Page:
Responding to the president's Wednesday speech on the war, Sen. John Kerry charged that George Bush didn't understand a fundamental reality on the ground in Iraq: that the presence of U.S. troops itself fuels the insurgency. Even Bush's top officer overseeing operations, Army Gen. George W. Casey, has testified to this and yet, Kerry charges, the president is oblivious. "The president's not dealing with a certain kind of reality that's important to the lives of our troops," says Kerry.
The criticism cleverly paints Bush as hopelessly clueless. It aligns Kerry with the fighting man: He's not cutting and running when he calls for a speed-up of troop withdrawal, he's just listening to Gen. Casey, unlike Bush himself. Kerry is leveraging Bush's reputation for stubbornness and lack of candor and turning it into a deadly flaw.
Like most clever feints in Washington, it's also not entirely honest. True: Bush doesn't admit that the presence of large numbers of U.S. soldiers inspires insurgents. He probably never will. But that's a lack of candor, not a hole in the military strategy. Kerry wants to make what Bush doesn't say proof of what Bush doesn't know.
Lord knows that Bush should be more candid. But Kerry is being less than candid himself when he suggests that the strategy Bush is following—as flawed as it may be—does not accommodate a realistic understanding of the insurgency. Why? Because Gen. Casey, whom the senator has been quoting to criticize Bush, is the author of the counterinsurgency strategy that Bush unveiled publicly Wednesday.
As Kerry asserts, Casey did tell the Senate armed services committee on Sept. 29, 2005, that "our presence in Iraq" was "one of the elements that fuels the insurgency." Furthermore: "Increased coalition presence speeds the notion of occupation. It extends the amount of time that it will take for Iraqi security forces to become self-reliant, and it exposes more coalition forces to attacks at a time when Iraqi security forces are increasingly available and increasingly capable."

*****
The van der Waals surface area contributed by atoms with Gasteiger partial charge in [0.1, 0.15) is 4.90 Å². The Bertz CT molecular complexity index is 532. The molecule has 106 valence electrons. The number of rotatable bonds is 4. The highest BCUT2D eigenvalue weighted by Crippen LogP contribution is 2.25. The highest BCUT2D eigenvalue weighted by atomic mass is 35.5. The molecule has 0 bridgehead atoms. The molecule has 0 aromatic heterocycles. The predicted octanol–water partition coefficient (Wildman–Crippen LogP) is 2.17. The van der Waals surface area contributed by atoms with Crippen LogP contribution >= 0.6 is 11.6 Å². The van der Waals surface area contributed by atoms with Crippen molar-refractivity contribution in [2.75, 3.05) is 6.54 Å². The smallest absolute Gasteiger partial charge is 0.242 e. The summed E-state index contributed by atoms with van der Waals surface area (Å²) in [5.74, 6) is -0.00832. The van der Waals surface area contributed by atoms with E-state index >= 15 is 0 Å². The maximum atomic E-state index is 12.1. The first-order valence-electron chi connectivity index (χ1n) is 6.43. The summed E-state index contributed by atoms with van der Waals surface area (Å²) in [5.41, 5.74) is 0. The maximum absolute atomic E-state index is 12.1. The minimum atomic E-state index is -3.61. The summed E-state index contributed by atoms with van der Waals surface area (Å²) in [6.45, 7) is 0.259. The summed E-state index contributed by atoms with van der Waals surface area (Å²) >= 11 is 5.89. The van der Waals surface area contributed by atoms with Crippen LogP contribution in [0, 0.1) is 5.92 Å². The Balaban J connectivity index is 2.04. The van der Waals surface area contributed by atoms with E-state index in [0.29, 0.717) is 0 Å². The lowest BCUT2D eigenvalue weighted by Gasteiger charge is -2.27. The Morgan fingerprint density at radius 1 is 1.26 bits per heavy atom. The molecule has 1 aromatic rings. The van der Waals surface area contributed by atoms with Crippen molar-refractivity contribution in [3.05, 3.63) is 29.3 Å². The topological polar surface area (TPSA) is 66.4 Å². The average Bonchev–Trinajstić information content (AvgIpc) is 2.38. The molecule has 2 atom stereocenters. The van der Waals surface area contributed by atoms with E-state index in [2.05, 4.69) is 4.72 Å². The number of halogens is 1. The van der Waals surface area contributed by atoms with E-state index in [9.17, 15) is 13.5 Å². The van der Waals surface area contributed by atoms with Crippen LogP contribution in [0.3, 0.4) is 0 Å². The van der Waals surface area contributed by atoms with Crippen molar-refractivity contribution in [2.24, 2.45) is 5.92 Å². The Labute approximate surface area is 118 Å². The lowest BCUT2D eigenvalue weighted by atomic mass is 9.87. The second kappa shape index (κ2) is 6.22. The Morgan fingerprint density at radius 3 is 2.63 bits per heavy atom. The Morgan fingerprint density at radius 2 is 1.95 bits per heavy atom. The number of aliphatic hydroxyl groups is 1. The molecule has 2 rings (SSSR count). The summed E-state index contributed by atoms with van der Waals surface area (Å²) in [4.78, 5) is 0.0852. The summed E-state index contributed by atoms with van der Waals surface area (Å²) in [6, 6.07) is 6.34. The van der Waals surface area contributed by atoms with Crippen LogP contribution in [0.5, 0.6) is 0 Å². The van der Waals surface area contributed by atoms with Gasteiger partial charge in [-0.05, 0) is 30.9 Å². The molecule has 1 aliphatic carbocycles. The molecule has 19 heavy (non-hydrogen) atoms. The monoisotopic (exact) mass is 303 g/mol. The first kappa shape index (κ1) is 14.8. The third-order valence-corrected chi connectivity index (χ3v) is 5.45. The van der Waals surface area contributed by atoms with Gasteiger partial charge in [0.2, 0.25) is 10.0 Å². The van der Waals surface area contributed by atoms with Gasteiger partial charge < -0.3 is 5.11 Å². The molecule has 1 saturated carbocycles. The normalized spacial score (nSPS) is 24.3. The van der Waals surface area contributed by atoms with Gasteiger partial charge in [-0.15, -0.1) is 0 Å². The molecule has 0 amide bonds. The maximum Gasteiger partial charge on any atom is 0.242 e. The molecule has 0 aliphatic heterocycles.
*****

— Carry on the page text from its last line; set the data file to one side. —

That's the part that Kerry has been referring to. But he glosses over Casey's next point: The military has a strategy for dealing with this problem. What is that strategy? Train Iraqi forces and remove U.S. troops once the Iraqi army is ready. This is how Casey puts it: "[R]educing the visibility and ultimately the presence of coalition forces as we transition to Iraqi security self-reliance remains a key element of our overall counterinsurgency strategy." This is how Bush has been putting it since late June: "As they stand up, we stand down."
There are reasonable grounds for criticizing the Bush/Casey strategy for dealing with the insurgency as flawed. It may be too little too late, or it may be based on rosy assumptions. But Kerry doesn't challenge it on any substantive basis. He can't, because to do so would acknowledge that Bush is offering a solution to the problem of U.S. troops inspiring insurgents. Kerry's spin is that Bush is so clueless he doesn't even know the problem exists; whereas he, Kerry, has his eye on what is so "important to the lives of our troops."
It must be pleasurable for the president's former rival—whose positions were so distorted during the presidential campaign—to do a little twisting himself. But it's a little too clever to both scold Bush for playing rhetorical tricks and then steal the dishonest technique. Of course, had Kerry gotten the hang of this a little sooner, he might have won.
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